Facebook social media marketing didn’t bring Trump victory, says Zuckerberg

Share on Facebook0Digg thisTweet about this on TwitterShare on Google+0Share on LinkedIn0Pin on Pinterest0Share on Reddit0Share on StumbleUpon0

The creator of the social network is working hard to fight growing accusations of its role in the election results.

Amidst a rapidly rising body of criticism against Facebook social media marketing, Mark Zuckerberg insists the network isn’t to blame for Donald Trump’s victory. Critics claim that viral fake pro-Trump news stories on Facebook led to the Republican’s election win.

Zuckerberg has responded quite forcefully, saying that he feels the accusation is a “pretty crazy idea.”

Speaking onstage at a recent conference, Zuckerberg addressed the thought that Facebook social media marketing contributed to Donald Trump’s election. “Personally,” he said, “I think the idea that fake news on Facebook, which is a very small amount of the content, influenced the election in any way—I think is a pretty crazy idea. Voters make decisions based on their lived experience.”

Zuckerberg also went on to ask “Why would you think there would be fake news on one side and not the other?”

That has not assuaged the critics insisting Facebook social media marketing doesn’t properly filter fake news.

Mark Zuckerberg - Facebook Social Media MarketingMany claim that as the largest social media platform worldwide, viral hoax news posts shared there may have helped Trump to win. The reason, say many, is that Facebook either refuses or is not able to contain the spread of those fake news articles.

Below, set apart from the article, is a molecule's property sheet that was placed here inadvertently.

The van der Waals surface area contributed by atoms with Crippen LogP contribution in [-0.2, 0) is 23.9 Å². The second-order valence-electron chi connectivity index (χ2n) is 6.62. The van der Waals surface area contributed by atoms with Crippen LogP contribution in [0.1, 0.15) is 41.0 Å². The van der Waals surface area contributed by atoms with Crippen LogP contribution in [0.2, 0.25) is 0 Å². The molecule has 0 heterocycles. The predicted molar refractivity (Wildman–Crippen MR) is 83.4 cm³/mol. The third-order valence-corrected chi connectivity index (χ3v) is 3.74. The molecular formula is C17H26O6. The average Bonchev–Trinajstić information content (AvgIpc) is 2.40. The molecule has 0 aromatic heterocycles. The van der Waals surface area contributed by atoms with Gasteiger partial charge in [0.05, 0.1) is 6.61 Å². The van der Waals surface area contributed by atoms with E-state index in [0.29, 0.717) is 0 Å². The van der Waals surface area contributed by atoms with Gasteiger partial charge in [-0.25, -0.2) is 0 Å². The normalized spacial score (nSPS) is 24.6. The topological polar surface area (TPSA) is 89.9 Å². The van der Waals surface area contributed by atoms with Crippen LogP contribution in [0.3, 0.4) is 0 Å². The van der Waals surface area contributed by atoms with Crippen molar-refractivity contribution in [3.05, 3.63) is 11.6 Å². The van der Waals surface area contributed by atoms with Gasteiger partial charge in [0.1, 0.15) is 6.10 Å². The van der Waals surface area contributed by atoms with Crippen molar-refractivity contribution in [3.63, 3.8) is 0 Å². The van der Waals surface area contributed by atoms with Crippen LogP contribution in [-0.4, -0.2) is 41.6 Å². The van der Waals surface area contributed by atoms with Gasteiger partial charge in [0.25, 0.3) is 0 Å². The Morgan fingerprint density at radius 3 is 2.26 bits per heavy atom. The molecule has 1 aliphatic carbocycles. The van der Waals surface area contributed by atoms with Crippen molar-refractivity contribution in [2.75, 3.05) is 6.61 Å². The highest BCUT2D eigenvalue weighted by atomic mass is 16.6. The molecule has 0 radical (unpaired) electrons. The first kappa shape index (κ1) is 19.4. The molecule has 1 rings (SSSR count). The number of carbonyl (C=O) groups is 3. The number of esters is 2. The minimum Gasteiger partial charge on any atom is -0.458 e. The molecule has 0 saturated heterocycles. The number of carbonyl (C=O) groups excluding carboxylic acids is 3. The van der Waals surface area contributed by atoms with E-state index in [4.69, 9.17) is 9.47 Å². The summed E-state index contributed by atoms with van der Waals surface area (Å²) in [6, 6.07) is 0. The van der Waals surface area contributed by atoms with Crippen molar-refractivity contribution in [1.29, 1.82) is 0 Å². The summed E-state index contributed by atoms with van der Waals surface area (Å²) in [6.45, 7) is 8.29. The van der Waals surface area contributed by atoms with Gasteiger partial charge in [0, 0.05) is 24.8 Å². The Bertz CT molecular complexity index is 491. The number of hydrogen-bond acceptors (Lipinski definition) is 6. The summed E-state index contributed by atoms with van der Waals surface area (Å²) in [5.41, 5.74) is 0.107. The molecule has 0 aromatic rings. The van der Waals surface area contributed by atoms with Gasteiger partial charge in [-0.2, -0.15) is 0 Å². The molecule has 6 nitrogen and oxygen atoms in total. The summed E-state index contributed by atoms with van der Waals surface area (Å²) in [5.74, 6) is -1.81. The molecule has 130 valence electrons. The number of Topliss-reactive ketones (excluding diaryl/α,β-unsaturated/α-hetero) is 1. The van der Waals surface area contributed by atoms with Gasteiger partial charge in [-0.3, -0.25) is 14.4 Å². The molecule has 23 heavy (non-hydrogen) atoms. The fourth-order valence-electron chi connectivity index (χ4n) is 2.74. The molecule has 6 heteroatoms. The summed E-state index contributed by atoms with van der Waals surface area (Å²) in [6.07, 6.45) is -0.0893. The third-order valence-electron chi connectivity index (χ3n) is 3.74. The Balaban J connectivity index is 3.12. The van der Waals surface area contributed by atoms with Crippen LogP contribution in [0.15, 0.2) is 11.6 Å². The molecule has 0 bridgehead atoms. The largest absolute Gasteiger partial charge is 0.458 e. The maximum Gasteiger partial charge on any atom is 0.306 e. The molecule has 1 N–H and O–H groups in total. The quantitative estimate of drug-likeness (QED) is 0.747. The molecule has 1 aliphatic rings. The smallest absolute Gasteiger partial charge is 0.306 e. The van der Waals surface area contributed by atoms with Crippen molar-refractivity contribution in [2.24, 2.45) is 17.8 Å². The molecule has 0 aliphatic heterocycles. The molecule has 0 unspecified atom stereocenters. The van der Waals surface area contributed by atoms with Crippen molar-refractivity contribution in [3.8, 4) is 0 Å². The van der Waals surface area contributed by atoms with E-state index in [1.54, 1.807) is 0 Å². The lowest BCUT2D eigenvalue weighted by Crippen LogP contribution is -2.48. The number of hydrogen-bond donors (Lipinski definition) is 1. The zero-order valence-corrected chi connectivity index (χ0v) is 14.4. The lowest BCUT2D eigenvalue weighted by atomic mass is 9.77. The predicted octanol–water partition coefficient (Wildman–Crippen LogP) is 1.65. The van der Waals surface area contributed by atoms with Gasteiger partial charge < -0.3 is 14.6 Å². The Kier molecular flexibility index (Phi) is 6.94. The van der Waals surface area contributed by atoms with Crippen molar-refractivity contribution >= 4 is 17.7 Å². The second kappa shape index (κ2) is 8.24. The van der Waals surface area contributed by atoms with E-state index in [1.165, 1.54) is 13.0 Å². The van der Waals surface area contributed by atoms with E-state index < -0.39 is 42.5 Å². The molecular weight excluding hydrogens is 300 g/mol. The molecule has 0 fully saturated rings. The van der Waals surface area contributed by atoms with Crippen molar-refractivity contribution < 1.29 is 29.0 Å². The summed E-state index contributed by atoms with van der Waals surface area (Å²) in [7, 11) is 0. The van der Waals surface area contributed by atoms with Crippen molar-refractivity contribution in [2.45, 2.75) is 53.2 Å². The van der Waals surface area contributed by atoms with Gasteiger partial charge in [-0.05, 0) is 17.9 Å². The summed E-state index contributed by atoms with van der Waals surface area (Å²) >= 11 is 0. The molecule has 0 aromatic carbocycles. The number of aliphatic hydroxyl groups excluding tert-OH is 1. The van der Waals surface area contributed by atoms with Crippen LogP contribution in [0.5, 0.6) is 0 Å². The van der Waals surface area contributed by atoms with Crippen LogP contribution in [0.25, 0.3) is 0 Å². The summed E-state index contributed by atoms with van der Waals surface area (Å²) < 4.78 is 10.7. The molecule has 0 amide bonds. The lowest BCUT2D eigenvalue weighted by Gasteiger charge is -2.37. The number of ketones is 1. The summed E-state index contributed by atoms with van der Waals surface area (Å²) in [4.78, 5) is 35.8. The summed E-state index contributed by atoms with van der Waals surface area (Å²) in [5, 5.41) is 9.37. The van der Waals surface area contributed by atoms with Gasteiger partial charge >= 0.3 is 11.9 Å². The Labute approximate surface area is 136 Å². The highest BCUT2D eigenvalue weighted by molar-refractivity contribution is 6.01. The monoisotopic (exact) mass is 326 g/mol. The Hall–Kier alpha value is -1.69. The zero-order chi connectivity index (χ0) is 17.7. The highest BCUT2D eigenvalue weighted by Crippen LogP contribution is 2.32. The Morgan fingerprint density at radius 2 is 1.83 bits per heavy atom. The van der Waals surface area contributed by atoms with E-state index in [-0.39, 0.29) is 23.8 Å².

Moreover, BuzzFeed News conducted an investigation earlier in 2016 which examined the most right-wing extremely partisan publications published by Facebook pages. They determined that 38 percent of the news shared by those sources was misinformation. That said, when examining the same type of page on the left-wing side, misinformation occurred considerably less: 20 percent of the time.

Those figures may not sound too problematic, but BuzzFeed News also identified another trend with this form of Facebook social media marketing. The stories with the lowest accuracy were the ones BuzzFeed found to generate the largest number of shares and reactions (such as Likes). Inaccurate stories on Facebook pages greatly outperformed publications shared on Facebook pages from more mainstream political news sites. Over the last few months, a rash of hoax news sites were created in order to take advantage of this trend.

Add a Comment

Your email address will not be published. Required fields are marked *